2018 Corn and Soybean Production
In Iowa, the harvesting season for both corn and soybean is underway. “U.S. farmers are expecting higher production of soybeans, while expecting a slightly decreasing corn production”, according to the Newsletter from USDA. For Iowa, it shows exactly the pattern that farmers expected, compared to previous years for both corn and soybeans. Corn production is down 0.18 percent from 2017, forecast at 2.601 billion bushels, lower than the record-high in 2016, 2.741 billion bushels. And increasing 7 percent from 2017, soybean production is forecast at 0.61 billion bushels. The USDA’s World Agricultural Supply and Demand Estimates was published on Oct 11th, 2018. The historical annual production for corn and soybeans from 1970 to 2018 is shown in Figure 1. The 2018 production is a forecast indicated as 2018P.
According to the Crop Production report published by the National Agricultural Statistical Service (USDA-NASS), the 2018 average corn yield for Iowa is projected at 204 bushels per acre, which is a slight increase compared with the 202 bushels per acre in 2017.
Figure2a, shows the Iowa corn yield from 1970 to 2017 and 2018 projection. The black line represents the actual yield for each year, and the blue line represents the trend yield. The trend yield was applied to the previous 40 years of yield data, and fitted a linear regression, with R2 = 0.77. A linear regression model is used to calculate the 2018 yield, shown as 2018P, which is 188.89 bushels per acre. The deviations between the actual yield and trend yield are shown in Figure1b. After 2014, yields in the most recent three years are above trend; 9.54 bushels above trend in 2015, 18.40 in 2016, 15.25 in 2017, and 15.11 in 2018. During the 2004-2009-time period, a continuous six years above the trend situation was observed, but not as stable as the recent three years interval, shown in Figure 2b.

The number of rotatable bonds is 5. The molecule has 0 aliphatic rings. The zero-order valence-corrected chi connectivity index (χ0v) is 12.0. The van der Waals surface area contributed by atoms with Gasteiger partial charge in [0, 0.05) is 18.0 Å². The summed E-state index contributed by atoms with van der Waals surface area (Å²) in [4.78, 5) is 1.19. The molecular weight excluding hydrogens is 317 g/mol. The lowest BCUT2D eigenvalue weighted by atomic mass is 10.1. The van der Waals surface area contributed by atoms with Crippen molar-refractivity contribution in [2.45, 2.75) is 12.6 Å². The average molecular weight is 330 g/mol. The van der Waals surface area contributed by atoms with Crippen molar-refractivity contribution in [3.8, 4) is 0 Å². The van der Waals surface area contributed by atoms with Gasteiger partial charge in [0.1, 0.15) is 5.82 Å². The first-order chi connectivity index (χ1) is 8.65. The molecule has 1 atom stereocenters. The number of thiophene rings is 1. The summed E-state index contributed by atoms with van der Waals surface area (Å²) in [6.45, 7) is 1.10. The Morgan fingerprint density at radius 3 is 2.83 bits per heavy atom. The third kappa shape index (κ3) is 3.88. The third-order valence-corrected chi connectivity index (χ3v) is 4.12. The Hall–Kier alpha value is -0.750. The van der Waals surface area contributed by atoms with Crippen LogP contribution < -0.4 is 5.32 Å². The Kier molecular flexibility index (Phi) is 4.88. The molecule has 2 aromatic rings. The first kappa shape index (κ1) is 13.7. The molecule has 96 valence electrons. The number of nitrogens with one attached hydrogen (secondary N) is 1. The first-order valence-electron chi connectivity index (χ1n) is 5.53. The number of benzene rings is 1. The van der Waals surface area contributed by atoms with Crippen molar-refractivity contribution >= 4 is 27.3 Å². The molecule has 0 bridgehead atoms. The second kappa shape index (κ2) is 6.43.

USDA-NASS projected the 2018 average yield of soybeans will be 61 bushels per acre for Iowa, becoming the new record-high, after the one recorded in 2016 of 60 bushels per acre. Figure3a shows the Iowa soybean yield from 1970 to 2017 and 2018 projection. The black line represents the true yield for each year, and the blue line represents the trend yield. The same method for trend yield calculation was applied, with R2 = 0.72. The prediction of 2018 trend yield is 54.60 bushels per acre. The deviation of soybean yield and trend yield has the same pattern as the corn yield, shown in Figure3b; 3.38 bushels above trend in 2015, 6.39 in 2016, 2.89 in 2017, and 6.4 in 2018. From the beginning of the study period, only three years have shown deviations more than 5 bushels than trend yield, i.e., 7.74 in 1994, 6.39 in 2016, and 6.40 in 2018.
Expectations for 2019 Yields
An alternative way to build expectations for the crop yield for the coming year is using the Trend-Adjusted Actual Production History (TA-APH) yield from crop insurance. Based on the Trend-Adjusted Actual Production History Standards Handbook, published by USDA Risk Management Agency on December 2017, the approved APH yield of corn is 205.25 bushels for Iowa, where the trend adjustment sets to 2 bushels. It is 5 bushels higher than the four-year average yield (200.25 bushels per acre). The approved APH yield of soybean for Iowa is 59.875 bushels, where the trend adjustment equals 0.5 bushels. The TA-PAH yield of soybean is 1.25 bushels higher than the four-year average yield (58.625 bushels per acre) for the State of Iowa.
Jing Tang is a Statistician with Decision Innovation Solutions (DIS). DIS is an Iowa-Based economic research firm which provides regular farm economics research and analysis to the Iowa Farm Bureau staff and members.